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Random DVD and Blu-ray announcements

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wilder

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Reply #270 on: June 19, 2014, 02:15:40 PM
September 2014 TBD

Richard Brooks' Elmer Gantry (1960) from Kino



Elmer Gantry (1960) - Amazon



wilder

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Reply #271 on: June 26, 2014, 04:00:27 PM
October 7, 2014

Ulu Grosbard's True Confessions (1981) on blu-ray from Kino



True Confessions (1981) - Amazon

Detective Tom Spellacy (Duvall) and Catholic Monsignor Desmond Spellacy (De Niro) find their worlds colliding amidst a flurry of political finger-pointing and public outcries over a scandalous, headline-making murder. As Tom hunts down the elusive killer, his investigation threatens to expose secrets that could ruin his brother... and rock the foundation of his beloved church. Based on the true and still-unsolved "Black Dahlia" murder case.   




wilder

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Reply #272 on: July 09, 2014, 12:12:47 PM
September 15, 2014

Busby Berkeley's The Gang's All Here (1943) from Masters of Cinema



The Gang's All Here (1943) - Amazon UK


« Last Edit: June 29, 2016, 04:40:16 AM by wilder »


jenkins

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Reply #273 on: July 09, 2014, 07:39:30 PM
Edward G. Ulmer's Ruthless (1948) from Olive Films



Director Edward G. Ulmer’s complex psycho-melodrama Ruthless (1948) is undoubtedly worthy of rediscovery. A flashback-structured tale of a sociopath’s remorseless drive for station and wealth, Ruthless (often referred to as Ulmer’s Citizen Kane) employs a relentless undercurrent of emotional violence. As relayed in an interview with Peter Bogdanovich, Ulmer envisioned his feature as “a Jesuitic morality play… a very bad indictment against 100 percent Americanism—as Upton Sinclair saw it.” The film’s chilling, malevolent tone is personified in a starkly muted performance by lead—and frequent screen cad—Zachary Scott.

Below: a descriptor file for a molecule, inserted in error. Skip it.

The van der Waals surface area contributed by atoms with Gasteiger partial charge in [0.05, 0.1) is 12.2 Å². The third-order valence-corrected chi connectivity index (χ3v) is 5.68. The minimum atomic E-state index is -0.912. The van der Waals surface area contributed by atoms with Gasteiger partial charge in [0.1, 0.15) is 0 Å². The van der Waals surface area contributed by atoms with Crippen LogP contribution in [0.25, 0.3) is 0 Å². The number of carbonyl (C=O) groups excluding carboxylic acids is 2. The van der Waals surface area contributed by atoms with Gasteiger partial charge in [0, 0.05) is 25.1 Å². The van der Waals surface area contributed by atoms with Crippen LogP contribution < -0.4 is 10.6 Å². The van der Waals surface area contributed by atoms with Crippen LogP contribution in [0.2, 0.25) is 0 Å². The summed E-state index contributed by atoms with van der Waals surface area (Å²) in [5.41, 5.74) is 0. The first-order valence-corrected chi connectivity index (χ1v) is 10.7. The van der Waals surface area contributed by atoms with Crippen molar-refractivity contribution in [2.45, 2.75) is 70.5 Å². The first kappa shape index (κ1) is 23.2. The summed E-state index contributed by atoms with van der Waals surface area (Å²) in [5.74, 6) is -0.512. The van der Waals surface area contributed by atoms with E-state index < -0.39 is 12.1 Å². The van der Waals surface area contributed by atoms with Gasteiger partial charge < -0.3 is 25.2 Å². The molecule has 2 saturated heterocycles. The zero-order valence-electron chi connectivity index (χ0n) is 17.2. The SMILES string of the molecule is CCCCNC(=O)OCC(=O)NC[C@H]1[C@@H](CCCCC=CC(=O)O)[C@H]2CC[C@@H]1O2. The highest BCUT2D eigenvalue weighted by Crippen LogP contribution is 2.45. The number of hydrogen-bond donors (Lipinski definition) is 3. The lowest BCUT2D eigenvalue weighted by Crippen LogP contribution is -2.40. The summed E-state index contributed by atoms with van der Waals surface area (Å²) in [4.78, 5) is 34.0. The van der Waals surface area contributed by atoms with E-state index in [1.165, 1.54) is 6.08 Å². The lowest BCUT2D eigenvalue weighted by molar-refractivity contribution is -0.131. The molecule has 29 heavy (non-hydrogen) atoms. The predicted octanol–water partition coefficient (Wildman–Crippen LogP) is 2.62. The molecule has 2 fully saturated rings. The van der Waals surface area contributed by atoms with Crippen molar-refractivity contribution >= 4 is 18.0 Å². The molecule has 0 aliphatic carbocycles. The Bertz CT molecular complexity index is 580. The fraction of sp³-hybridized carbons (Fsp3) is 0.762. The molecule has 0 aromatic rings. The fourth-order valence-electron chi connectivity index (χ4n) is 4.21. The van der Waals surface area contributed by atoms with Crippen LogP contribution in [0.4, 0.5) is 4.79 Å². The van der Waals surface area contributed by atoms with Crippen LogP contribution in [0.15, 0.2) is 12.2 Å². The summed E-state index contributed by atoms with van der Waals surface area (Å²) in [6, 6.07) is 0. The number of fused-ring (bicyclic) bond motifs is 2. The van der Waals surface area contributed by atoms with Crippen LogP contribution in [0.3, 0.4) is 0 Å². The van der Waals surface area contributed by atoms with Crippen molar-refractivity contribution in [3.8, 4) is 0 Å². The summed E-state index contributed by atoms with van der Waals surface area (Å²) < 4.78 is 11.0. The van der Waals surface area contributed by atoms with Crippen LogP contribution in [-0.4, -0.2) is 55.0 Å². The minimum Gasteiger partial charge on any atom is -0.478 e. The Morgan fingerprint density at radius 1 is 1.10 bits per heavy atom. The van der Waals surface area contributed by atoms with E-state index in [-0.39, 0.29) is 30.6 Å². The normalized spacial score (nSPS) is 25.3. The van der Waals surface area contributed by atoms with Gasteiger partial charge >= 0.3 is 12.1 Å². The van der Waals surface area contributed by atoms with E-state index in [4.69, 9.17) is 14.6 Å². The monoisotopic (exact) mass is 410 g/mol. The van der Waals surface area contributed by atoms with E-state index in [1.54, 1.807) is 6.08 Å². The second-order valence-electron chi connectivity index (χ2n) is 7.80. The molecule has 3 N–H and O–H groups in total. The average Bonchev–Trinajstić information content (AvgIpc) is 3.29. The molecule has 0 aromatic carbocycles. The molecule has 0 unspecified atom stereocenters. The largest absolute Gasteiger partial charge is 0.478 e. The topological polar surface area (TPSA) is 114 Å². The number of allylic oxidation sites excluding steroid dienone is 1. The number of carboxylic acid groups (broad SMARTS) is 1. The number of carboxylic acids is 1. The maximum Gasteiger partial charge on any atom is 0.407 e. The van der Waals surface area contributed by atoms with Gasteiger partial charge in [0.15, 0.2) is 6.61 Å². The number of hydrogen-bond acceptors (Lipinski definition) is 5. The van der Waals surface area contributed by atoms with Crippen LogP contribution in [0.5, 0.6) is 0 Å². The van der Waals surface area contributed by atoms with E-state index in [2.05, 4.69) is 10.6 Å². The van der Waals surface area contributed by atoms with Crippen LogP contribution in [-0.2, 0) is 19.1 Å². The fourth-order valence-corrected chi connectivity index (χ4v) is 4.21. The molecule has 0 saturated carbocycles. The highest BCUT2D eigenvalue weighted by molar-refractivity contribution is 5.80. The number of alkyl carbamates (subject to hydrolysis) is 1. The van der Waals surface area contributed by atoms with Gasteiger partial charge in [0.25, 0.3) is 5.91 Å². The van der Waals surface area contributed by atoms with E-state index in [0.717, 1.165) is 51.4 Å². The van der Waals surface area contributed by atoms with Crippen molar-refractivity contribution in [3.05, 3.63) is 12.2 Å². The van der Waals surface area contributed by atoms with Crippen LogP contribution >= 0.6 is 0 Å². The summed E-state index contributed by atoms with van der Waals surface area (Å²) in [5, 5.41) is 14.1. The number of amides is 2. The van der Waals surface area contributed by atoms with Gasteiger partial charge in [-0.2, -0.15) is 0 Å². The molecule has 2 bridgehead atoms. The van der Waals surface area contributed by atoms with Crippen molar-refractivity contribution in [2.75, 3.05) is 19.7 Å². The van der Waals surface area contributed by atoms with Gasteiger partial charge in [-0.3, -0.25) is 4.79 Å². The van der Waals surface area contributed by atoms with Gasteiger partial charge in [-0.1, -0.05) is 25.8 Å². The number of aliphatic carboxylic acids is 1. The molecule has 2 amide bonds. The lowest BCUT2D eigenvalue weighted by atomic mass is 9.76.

wilder,
did you end up watching this? we chatted about it the day you made ^this post, because it was also on netflix at the time, but anyway i watched it today and it's a tasty blend of noir-biz emotions. and people zing the fuck out of each other. desperate, dark, dramatic zings, and life is portrayed in a high-pitch of human imperfections and aspirations

it's definitely b-grade but like B+++. you'll see or have seen what i mean


wilder

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Reply #274 on: July 09, 2014, 09:49:23 PM
No, didn't end up getting that one. I'd still like to see it, though. How zingy are we talking about? I re-watched Ace in the Hole a couple weeks ago for the first time in maybe ten years and that's the zing I'm measuring this zing by, and every other zing that ever comes along. So on a scale of 1 to Ace in the Hole, where're you putting this?

Quote
life is portrayed in a high-pitch of human imperfections and aspirations

Sounds good to me.

This summer has been a tidal wave of good films getting restored and making it to disc, I'm hesitant to snag anything blind atm with so much on the horizon. Periodically I re-activate Netflix for specific things (Milius / ended up watching most of High School Hellcats a long time ago) but always end up canceling because you can only find so much in a landfill. If CanIStreamIt? can be trusted it's not there anymore, anyway. Might subscribe to Classic Flix, which has most of Olive's blu's available with their disc service, and get ahold of it through that.


jenkins

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Reply #275 on: July 09, 2014, 11:05:39 PM
between 1 and ace in the hole, it's in the bananas section. appreciate so much when imdb has the quote i want to remember in its quote section, and the very one i wanted is the only one they have:

Mrs. Burnside: [to unhappy young Horace] Be brave. Be a man.
Horace Vendig as Child: I don't want to be a man. Never! I wish there weren't any men in the whole world.

that's said during a sequence in which horace enters his house and the camera moves in a fashion that illustrates his emotions changing shape and size. i can feel horace's emotions through the camera

there's lots of emotional energy in the movie. it crackles people's dreams and abilities through a melodramatic and psychological pageantry, and i couldn't believe a damn thing but i could feel the whole trip. i could see the page through the dialogue and an example of the dialogue is:

~"i hate you from your insides"